Lions Notebook: Homecomings Jumpstart Lions

Two of Detroit's biggest moves this off-season share a strong local connection. Quotes from Jon Jansen and Larry Foote, plus, Talking Points: Detroit's changing via the waiver wire, and Jim Schwartz isn't the perfectionist we've been led to believe ...

Two of Detroit's Big Three automakers are in bankruptcy. The Michigan economy is hurting badly. The Lions are coming off the NFL's first 0-16 season.

And Larry Foote and Jon Jansen are coming home.

Both grew up in the Detroit area, both played at Michigan, both went on to successful NFL careers and both signed one-year contracts with the Lions in May.

"That's a good feeling, not only for the Detroit Lions," coach Jim Schwartz said. "I think that's a good feeling for the city of Detroit, for the state of Michigan, that you have guys like Larry Foote and Jon that want to come back and want to live here, want to play here, want to play for the fans here. I think that's a strong statement."

This isn't just charity. Foote wanted to leave the Steelers to show he can be a three-down linebacker in the NFL, and he wanted only a one-year deal so he can cash in next year as a free agent. Jansen declined an offer to retire as a Redskin, hoping to prove he can still play offensive tackle at a high level.

But both have strong connections to -- and feelings for -- the area.

Foote was building a home in Detroit long before the Steelers released him, and wherever he plays in the future, he intends to retire in Detroit. Friends have said he would like to coach at his old high school, Detroit Pershing.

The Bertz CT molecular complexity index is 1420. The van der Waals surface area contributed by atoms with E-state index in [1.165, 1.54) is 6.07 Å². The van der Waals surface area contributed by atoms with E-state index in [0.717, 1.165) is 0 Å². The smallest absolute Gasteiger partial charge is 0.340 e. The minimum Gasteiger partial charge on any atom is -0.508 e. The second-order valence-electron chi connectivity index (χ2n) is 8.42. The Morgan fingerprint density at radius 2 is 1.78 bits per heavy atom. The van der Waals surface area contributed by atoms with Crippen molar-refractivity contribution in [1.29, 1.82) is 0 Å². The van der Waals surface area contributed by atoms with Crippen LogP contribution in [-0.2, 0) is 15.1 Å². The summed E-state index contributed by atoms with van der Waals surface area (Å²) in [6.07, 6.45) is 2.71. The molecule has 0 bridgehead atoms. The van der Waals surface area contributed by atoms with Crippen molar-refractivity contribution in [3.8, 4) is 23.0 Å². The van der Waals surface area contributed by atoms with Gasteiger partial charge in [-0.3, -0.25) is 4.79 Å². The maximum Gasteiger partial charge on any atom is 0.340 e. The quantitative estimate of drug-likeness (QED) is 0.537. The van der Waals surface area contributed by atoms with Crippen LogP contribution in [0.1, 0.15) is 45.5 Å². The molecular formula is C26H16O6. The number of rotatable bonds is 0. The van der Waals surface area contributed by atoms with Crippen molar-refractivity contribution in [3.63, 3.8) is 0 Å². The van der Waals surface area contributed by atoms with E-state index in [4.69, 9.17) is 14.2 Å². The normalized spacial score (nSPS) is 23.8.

"This is my home always," Foote said. "When I'm done playing, I'm going to be back here and doing a lot of stuff in the community. That's another plus factor of why I wanted to come here. Detroit's hurting a little bit, especially in the inner city. A lot of our young kids, they're going down the wrong direction."

Jansen's family still lives in the Detroit area, and his offseason home has been on a little lake in northern Michigan for the past seven or eight years. Redskins owner Daniel Snyder sent a private plane there to fly him to Washington so they could discuss his future, and before Jansen returned, he had, well, returned.

"We got on the plane back, and before we landed, my agent had called and said, 'Hey, it's a done deal. You're going home,' " Jansen said. "As soon as I knew I was going to be released, I said, 'Hey, why don't you call Detroit? I would love to play close to home.' "

Both want to help the Lions and their hometown.

"This is an area that I care deeply about," Jansen said. "I'd really like to come back and be a part of restoring the Lions to where they should be. Am I going to be the answer? No. But I'd like to be a part of the answer."

"Detroit is on the up-and-up," Foote said. "We're starting fresh with the football team. We've got a new mayor. We can't do nothing but go up, to be honest. But people have got to be willing to roll up their sleeves and get to the root of it and turn things around, and I'm definitely one that's on the positive side of that. I'm excited. Just off the field, just doing stuff in the community and reaching these young kids and getting this place turned around."


  • OT Jon Jansen will compete with Gosder Cherilus, last year's first-round pick, at right tackle, though he might cross-train at other positions. Jansen has been a right tackle his entire career and fits what the Lions want to do in the power running game. He has struggled with injuries the past five years, but the Lions think he can still be an effective player.